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Once a flea has emerged from the cocoon, it will need to begin feeding from a host within a few hours. Shortly after the first meal, adult fleas will breed and begin laying eggs within a few days. Female fleas are not able to lay eggs until they obtain a blood meal.
New adult fleas have a flat bodied appearance and are very small and dark in color. Once they have had a chance to feed off your pet, they will become larger and lighter in color, taking on the more recognizable flea shape. Adult fleas account for less than 5 percent of the entire flea population in a home. They spend the majority of their time living on the host while they feed, breed, and lay eggs, and can live anywhere from a couple of weeks to several months on the host animal.
Use your knowledge of the flea life cycle to eliminate an infestation. Treat the environment properly by vacuuming regularly for several weeks and thoroughly washing bedding and toys in hot soapy water to remove eggs, larvae, and pupae. Remember to seal and remove vacuum bags after a cleaning session. You can even encourage faster emergence of the remaining pupae with a humidifier and an increase in the home temperature. Once all the hibernating pupae have emerged, you can make sure they are all destroyed. The household can be (cautiously) treated with sprays and foggers.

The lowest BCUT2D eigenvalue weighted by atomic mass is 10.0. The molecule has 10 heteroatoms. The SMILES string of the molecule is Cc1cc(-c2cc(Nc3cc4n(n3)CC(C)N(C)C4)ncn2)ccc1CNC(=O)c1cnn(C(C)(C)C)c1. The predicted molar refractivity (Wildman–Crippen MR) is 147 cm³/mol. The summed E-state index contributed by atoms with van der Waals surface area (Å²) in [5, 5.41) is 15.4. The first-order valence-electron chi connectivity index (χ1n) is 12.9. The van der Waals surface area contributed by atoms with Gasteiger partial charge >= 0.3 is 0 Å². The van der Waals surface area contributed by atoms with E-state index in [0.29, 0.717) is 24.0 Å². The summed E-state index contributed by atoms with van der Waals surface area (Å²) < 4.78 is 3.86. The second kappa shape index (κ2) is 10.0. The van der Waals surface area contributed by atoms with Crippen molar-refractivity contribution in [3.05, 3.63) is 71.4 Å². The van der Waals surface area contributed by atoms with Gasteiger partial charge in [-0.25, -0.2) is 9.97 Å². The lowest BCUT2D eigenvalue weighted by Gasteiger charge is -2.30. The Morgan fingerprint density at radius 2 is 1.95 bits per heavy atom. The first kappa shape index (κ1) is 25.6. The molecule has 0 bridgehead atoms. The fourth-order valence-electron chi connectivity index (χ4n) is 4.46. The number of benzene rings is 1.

Treat the adult fleas living on your pet with shampoos, sprays, dips, or spot-on medications. If you have any questions or concerns, especially in regards to your pet’s health or age, your veterinarian can help you make the best decision for treating your pet.
Fleas can be difficult to eliminate, but if you are vigilant and use the correct chemicals in a safe and effective manner, you will be victorious. Just be sure to treat all the areas where your pet spends time, including the car and yard.
Image: ducttape30 / via Flickr
An insect that has hatched from an egg but has not yet reached the pupal stage